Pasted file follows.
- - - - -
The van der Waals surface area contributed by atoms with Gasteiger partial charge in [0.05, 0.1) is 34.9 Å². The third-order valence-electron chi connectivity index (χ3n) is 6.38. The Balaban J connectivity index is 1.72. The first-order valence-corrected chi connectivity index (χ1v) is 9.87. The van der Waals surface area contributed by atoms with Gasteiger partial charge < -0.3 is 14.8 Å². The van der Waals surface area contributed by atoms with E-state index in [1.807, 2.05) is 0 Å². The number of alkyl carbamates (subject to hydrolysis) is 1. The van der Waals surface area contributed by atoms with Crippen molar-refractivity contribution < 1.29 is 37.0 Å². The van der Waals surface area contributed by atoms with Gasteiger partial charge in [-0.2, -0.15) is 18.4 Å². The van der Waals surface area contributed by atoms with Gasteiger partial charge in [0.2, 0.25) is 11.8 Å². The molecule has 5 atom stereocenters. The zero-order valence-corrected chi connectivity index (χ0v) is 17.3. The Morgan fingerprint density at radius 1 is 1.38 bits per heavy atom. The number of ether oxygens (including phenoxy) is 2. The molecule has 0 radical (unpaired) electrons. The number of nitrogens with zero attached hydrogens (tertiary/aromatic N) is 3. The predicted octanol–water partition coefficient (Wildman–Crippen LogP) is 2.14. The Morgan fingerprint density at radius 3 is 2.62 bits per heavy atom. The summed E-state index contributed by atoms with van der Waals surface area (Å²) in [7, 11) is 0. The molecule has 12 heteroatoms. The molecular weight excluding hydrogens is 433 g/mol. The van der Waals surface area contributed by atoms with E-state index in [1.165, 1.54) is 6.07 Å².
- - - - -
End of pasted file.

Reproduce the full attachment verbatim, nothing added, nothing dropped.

The van der Waals surface area contributed by atoms with Gasteiger partial charge in [0.05, 0.1) is 34.9 Å². The third-order valence-electron chi connectivity index (χ3n) is 6.38. The Balaban J connectivity index is 1.72. The first-order valence-corrected chi connectivity index (χ1v) is 9.87. The van der Waals surface area contributed by atoms with Gasteiger partial charge < -0.3 is 14.8 Å². The van der Waals surface area contributed by atoms with E-state index in [1.807, 2.05) is 0 Å². The number of alkyl carbamates (subject to hydrolysis) is 1. The van der Waals surface area contributed by atoms with Crippen molar-refractivity contribution < 1.29 is 37.0 Å². The van der Waals surface area contributed by atoms with Gasteiger partial charge in [-0.2, -0.15) is 18.4 Å². The van der Waals surface area contributed by atoms with Gasteiger partial charge in [0.2, 0.25) is 11.8 Å². The molecule has 5 atom stereocenters. The zero-order valence-corrected chi connectivity index (χ0v) is 17.3. The Morgan fingerprint density at radius 1 is 1.38 bits per heavy atom. The number of ether oxygens (including phenoxy) is 2. The molecule has 0 radical (unpaired) electrons. The number of nitrogens with zero attached hydrogens (tertiary/aromatic N) is 3. The predicted octanol–water partition coefficient (Wildman–Crippen LogP) is 2.14. The Morgan fingerprint density at radius 3 is 2.62 bits per heavy atom. The summed E-state index contributed by atoms with van der Waals surface area (Å²) in [7, 11) is 0. The molecule has 12 heteroatoms. The molecular weight excluding hydrogens is 433 g/mol. The van der Waals surface area contributed by atoms with E-state index in [1.165, 1.54) is 6.07 Å².